“The purpose of philosophers is to show people what is right under their noses,” longshoreman philosopher Eric Hoffer noted. Marco Rubio, looking down on philosophy from below, naturally can’t see what’s right under his nose.
“For the life of me, I don’t know why we have stigmatized vocational education,” the senator from Florida said in this week’s Republican presidential debate. “Welders make more money than philosophers. We need more welders and less philosophers.”
Rubio’s critics compounded his offense by offensively fixating on the wrong error. FiveThirtyEight.com, a statistics site displaying here the limits of operating without a philosophical mindset, griped that “when it comes to earnings for people who only have undergraduate degrees, philosophy majors have the fourth-highest median earnings, $81,200 per year, out-ranking business and chemistry majors.”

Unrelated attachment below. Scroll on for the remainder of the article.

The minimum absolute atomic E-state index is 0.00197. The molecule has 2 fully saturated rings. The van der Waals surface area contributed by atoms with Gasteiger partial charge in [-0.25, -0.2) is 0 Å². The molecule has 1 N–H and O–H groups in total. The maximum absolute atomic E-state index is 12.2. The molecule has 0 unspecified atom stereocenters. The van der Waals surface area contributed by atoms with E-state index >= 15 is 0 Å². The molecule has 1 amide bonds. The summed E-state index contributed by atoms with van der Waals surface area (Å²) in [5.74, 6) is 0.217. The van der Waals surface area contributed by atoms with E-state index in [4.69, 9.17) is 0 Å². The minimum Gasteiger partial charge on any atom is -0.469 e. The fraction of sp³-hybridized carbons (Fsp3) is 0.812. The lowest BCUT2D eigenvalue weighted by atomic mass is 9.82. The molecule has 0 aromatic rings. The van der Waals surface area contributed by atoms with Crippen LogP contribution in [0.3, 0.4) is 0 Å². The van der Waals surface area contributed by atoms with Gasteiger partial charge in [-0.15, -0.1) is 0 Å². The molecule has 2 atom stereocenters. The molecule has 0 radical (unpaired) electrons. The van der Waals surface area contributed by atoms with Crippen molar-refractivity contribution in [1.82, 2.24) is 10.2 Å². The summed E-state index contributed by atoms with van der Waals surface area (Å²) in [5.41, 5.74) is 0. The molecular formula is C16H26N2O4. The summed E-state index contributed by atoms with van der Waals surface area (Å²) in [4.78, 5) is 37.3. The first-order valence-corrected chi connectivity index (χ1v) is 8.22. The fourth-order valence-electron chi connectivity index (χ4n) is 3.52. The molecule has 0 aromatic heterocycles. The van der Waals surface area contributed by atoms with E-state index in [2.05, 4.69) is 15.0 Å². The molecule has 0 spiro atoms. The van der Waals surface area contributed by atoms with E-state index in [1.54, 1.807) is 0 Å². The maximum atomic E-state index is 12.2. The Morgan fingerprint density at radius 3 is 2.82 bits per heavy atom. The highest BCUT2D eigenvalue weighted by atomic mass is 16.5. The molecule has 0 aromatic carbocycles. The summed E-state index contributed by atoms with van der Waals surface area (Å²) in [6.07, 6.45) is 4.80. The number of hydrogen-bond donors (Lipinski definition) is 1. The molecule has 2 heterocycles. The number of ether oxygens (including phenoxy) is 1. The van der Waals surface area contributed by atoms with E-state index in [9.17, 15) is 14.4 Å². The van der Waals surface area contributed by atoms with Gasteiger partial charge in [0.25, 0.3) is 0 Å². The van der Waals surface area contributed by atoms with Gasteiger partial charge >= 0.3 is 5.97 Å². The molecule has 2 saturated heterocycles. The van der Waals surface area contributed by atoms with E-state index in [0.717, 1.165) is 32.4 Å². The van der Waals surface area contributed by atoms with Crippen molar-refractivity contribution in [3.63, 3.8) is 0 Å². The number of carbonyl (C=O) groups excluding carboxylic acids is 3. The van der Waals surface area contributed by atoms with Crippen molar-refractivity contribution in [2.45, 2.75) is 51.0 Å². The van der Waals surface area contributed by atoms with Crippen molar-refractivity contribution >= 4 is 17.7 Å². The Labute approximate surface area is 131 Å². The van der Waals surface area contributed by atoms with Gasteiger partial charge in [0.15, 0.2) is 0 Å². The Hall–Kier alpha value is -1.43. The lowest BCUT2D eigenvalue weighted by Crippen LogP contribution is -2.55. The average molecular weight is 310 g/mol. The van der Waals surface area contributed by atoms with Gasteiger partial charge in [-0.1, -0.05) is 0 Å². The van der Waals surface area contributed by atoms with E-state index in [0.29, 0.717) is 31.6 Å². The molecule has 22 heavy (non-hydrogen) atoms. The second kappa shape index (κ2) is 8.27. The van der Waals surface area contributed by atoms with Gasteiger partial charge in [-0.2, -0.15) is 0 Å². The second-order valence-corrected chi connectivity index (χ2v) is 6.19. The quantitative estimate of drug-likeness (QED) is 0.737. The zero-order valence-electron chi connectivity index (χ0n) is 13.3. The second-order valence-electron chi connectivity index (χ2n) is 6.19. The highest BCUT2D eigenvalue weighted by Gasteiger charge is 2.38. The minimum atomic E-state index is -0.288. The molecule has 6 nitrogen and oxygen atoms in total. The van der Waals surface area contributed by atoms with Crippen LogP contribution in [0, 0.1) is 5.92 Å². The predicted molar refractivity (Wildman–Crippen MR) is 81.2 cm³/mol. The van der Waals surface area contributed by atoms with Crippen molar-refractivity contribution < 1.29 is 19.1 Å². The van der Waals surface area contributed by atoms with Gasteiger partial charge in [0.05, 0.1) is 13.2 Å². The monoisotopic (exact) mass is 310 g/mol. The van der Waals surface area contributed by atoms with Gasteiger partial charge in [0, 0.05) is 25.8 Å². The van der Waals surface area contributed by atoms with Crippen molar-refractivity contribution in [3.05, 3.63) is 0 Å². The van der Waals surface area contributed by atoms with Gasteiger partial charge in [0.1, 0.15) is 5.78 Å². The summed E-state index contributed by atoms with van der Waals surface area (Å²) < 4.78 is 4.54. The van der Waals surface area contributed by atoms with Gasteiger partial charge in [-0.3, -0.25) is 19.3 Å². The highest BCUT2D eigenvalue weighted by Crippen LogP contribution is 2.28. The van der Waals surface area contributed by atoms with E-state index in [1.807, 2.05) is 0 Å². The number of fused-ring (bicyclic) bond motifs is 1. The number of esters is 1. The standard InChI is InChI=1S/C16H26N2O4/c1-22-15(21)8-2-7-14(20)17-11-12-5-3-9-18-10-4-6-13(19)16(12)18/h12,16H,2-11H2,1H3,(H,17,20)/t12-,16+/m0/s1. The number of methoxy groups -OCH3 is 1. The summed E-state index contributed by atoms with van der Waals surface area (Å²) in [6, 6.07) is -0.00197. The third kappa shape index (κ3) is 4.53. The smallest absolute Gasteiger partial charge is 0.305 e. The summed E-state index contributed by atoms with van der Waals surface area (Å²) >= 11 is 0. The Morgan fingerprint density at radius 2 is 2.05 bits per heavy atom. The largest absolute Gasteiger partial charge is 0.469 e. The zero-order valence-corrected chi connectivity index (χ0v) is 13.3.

The small fiction that welders earn more than philosophers, anecdotally called into question by the bank account of the only philosophy major (and woman) on the stage, pales next to the giant falsehood that colleges properly function as utilitarian enterprises producing cogs for the larger economic machine. It’s as if the senator’s detractors seized on his use of “less” rather than “fewer” to rebut his point. If Rubio hadn’t skipped Logic 101, he might have recognized his premise—that the paper you receive on graduation day matters only in relation to the paper you receive on all the days that follow—as not only gauche but false, saving himself from subsequent errors.
Whereas the Left misunderstands higher education as political indoctrination, the Right errs in seeing it as job training. The current unrest at the University of Missouri, Yale, and points beyond highlights the former error. Rubio’s applause line at the Milwaukee Theater exemplifies the latter mistake. Both of these misconceptions of higher education flatter the ruling class. The real role of higher education threatens it.